Back to School: The 14th International Architecture Exhibition Venice

Philip Ursprung
The 14th International Architecture Exhibition, 18.08.2014

Someone called the Giardini section of the 14th Venice Architecture Biennial the “School of Athens.” It evokes the atmosphere of an exhibition that differs from all the earlier ones that I visited. The idea of the director, Rem Koolhaas, and his collaborators, most notably Stephan Trüby, to announce the theme “Absorbing Modernity: 1914-2014” more than a year ahead and invite the participating nations in the Giardini and other venues to reflect on the history of architecture, has proven fruitful. Even if one does not agree with the hypothesis that the diversity of architecture in the early 20th century was homogenized by Modernity – in my view, Modernity is not the absorbing force, but rather a cultural reflection of a driving force that can be historically located and has been absorbed by another force, capitalism -- it points to the blind spot of current architectural debates, namely the neglect of history. Rather than featuring the usual beauty contests among competing architects and cultural diplomats of different countries, this year’s Giardini are about ideas, reflection and questions.
  As I strolled through the Giardini in early June, I had the impression of moving around a huge summer school. In every pavilion the homework given by Koolhaas had been done. Some pavilions were more ironic and playful like the Russian, the Spanish and the Belgian, others more pedantic like the Danish, the British and the Austrian. I had been involved in the planning of both the German and Swiss pavilions and am not neutral. But I am convinced that both these exhibitions and many others would have been unthinkable elsewhere or at another time. Be it the Nazi architecture of the German Pavilion absorbing in one big gulp the one-to-one replica of the International Style Chancellor’s bungalow in Bonn, the most laconic gesture of the entire Biennale. Or be it Herzog & de Meuron’s iconoclastic exhibition in the Swiss Pavilion confronting visitors with an empty hall where architecture students (casted and trained by Tino Sehgal) involved them in a learned discussion about the archive of Cedric Price and Lucius Burckhardt.

Architektur Biennale 2014 Fig. 1

  More than at the last Architecture Biennial 2012 dedicated to the theme of “Common Grounds,” which was a statement of exclusion rather than inclusion, this summer I perceived the presence of an architecture community. No doubt this sensation is my subjective projection. As a historian and member of the academe, I felt at home in the scholarly context of pavilions such as the French, depicting the ambivalence of modernization after the Second World War around Jacques Tati’s Mon Oncle and postwar mass housing, the Japanese with a charming reenactment of blueprints, the Korean with its meticulous depiction of divided Korea, the Chilean with a brilliant study of the international spectrum of "Plattenbauten", and the pavilion of the United States featuring an ambitious project of collective research on the presence of international architecture firms. My favorite was the Romanian pavilion. On its entrance was written “One thousand factories were closed in Romania after 1989.” Inside there was a kaleidoscope of images and sounds of production, a montage from propaganda films and newsreels of the 1989 revolution.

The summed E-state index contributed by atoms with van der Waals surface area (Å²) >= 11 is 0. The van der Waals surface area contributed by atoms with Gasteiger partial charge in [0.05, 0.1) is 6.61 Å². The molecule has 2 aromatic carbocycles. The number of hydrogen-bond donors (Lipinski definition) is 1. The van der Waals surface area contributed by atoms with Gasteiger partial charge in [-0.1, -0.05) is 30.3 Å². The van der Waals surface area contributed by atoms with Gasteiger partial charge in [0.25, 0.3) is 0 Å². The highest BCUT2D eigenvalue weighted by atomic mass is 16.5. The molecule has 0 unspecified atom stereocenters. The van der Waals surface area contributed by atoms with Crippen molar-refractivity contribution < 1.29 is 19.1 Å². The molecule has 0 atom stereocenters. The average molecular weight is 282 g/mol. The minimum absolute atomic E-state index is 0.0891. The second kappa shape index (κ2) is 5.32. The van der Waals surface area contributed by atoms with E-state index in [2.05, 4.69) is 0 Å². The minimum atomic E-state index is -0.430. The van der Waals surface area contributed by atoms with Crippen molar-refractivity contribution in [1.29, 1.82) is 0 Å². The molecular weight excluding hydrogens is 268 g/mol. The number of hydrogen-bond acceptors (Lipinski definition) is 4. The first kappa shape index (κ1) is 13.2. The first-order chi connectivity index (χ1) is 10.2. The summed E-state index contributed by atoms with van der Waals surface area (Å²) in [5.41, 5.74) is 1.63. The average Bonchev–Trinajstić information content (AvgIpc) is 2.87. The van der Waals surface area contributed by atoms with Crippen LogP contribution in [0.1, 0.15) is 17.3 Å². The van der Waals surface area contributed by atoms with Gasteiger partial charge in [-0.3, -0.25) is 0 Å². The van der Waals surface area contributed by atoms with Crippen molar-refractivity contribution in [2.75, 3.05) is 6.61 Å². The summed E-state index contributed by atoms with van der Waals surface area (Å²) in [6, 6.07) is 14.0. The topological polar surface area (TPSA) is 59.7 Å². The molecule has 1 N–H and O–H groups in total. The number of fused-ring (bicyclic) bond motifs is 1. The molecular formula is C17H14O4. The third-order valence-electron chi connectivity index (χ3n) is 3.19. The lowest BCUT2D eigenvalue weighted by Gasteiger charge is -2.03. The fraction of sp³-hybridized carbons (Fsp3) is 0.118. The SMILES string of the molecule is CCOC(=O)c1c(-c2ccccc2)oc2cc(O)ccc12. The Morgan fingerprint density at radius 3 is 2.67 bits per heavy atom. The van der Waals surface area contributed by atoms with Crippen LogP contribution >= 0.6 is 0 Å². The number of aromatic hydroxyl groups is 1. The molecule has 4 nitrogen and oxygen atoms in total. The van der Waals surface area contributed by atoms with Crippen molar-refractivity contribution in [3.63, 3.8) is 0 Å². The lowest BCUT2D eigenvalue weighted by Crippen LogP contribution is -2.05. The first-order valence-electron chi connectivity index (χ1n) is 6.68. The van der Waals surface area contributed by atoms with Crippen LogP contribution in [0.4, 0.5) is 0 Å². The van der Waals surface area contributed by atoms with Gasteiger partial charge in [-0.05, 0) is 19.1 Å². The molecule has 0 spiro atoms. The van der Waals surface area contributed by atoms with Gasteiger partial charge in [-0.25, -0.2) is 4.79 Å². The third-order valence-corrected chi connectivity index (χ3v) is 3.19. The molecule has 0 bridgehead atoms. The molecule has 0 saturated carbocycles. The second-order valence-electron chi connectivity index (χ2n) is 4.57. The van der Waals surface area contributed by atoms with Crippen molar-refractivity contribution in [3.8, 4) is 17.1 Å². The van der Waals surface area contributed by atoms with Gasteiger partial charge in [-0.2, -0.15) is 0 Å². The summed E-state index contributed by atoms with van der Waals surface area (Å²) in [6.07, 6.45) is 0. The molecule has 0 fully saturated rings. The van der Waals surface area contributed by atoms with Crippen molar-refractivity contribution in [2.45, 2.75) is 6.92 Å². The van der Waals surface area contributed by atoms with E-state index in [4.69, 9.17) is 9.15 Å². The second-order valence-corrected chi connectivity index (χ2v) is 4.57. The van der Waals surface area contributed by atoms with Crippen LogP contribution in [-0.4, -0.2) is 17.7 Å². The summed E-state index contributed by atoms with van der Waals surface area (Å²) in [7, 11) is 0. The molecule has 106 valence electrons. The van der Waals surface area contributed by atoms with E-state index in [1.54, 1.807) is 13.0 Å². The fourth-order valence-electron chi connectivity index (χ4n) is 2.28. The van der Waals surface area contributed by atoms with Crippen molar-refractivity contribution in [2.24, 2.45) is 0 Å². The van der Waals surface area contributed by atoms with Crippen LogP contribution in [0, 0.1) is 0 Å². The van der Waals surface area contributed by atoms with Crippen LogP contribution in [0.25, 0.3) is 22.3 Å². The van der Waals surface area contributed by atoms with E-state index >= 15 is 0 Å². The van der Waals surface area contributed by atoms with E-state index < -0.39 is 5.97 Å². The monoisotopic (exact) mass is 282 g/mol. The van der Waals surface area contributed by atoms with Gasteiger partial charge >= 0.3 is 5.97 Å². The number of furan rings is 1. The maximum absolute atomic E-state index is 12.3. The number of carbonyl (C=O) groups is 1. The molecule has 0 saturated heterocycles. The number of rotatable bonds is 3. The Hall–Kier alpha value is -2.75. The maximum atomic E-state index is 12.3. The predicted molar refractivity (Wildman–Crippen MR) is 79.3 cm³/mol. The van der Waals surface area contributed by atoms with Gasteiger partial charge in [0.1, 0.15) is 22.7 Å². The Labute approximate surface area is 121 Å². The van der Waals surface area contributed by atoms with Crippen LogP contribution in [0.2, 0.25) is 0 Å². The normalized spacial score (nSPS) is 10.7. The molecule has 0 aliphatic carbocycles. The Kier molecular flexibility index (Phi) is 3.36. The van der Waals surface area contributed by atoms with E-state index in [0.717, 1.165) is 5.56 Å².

Architektur Biennale 2014 Fig. 2

But there were no images from the time since the revolution. Instead, a door opened to another space, literally inscribed into the surface of the projection screens. I found myself in a white, empty, tower-like environment. Devoid of images and sounds its mirror-floor made me reflect my own position. Was it in this void where the images had disappeared and Modernity had been absorbed?

Architektur Biennale 2014Fig. 2

  If the Giardini were a success, this is not only because of the director announcing the theme ahead of time, but also due to the fact that he did not – and could not – control the content. The exhibition Elements in the Italian pavilion, on the other hand, is under the curatorial control of the director, and I find it much less convincing. If the exhibition in the Giardini is singular, the exhibition in the Italian Pavilion could have take place anywhere and anyplace. Of course, in view of the structure of the Biennale, with many different voices to include and a tiny budget at hand, it is legitimate to divide the task and invite sub-curators to work on an encyclopedia-like accumulation. There are plenty of discoveries to be made in this "Wunderkammer". I particularly liked the Kafkaesque show of corridors and the spectacular cut through a ceiling at the entrance of the show, which depicted how much more space was used for services than for the actually served space.